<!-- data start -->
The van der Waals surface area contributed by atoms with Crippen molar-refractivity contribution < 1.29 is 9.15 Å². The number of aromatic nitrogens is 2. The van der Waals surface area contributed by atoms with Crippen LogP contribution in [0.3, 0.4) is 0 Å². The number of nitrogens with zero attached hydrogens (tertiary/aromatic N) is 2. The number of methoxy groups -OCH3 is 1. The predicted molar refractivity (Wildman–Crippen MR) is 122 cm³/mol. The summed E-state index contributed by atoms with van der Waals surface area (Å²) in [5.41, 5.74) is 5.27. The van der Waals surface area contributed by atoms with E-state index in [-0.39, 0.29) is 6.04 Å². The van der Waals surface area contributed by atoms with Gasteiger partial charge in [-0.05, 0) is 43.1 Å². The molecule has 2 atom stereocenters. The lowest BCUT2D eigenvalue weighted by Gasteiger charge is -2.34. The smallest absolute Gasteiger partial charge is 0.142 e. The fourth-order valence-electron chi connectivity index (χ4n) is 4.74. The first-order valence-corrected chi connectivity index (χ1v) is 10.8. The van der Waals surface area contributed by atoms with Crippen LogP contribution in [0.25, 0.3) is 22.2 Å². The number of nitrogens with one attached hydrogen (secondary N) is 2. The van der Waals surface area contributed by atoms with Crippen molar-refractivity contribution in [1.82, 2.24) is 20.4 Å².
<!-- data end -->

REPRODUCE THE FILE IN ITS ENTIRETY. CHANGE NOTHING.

The van der Waals surface area contributed by atoms with Crippen molar-refractivity contribution < 1.29 is 9.15 Å². The number of aromatic nitrogens is 2. The van der Waals surface area contributed by atoms with Crippen LogP contribution in [0.3, 0.4) is 0 Å². The number of nitrogens with zero attached hydrogens (tertiary/aromatic N) is 2. The number of methoxy groups -OCH3 is 1. The predicted molar refractivity (Wildman–Crippen MR) is 122 cm³/mol. The summed E-state index contributed by atoms with van der Waals surface area (Å²) in [5.41, 5.74) is 5.27. The van der Waals surface area contributed by atoms with E-state index in [-0.39, 0.29) is 6.04 Å². The van der Waals surface area contributed by atoms with Gasteiger partial charge in [-0.05, 0) is 43.1 Å². The molecule has 2 atom stereocenters. The lowest BCUT2D eigenvalue weighted by Gasteiger charge is -2.34. The smallest absolute Gasteiger partial charge is 0.142 e. The fourth-order valence-electron chi connectivity index (χ4n) is 4.74. The first-order valence-corrected chi connectivity index (χ1v) is 10.8. The van der Waals surface area contributed by atoms with Crippen LogP contribution in [0.25, 0.3) is 22.2 Å². The number of nitrogens with one attached hydrogen (secondary N) is 2. The van der Waals surface area contributed by atoms with Crippen molar-refractivity contribution in [1.82, 2.24) is 20.4 Å².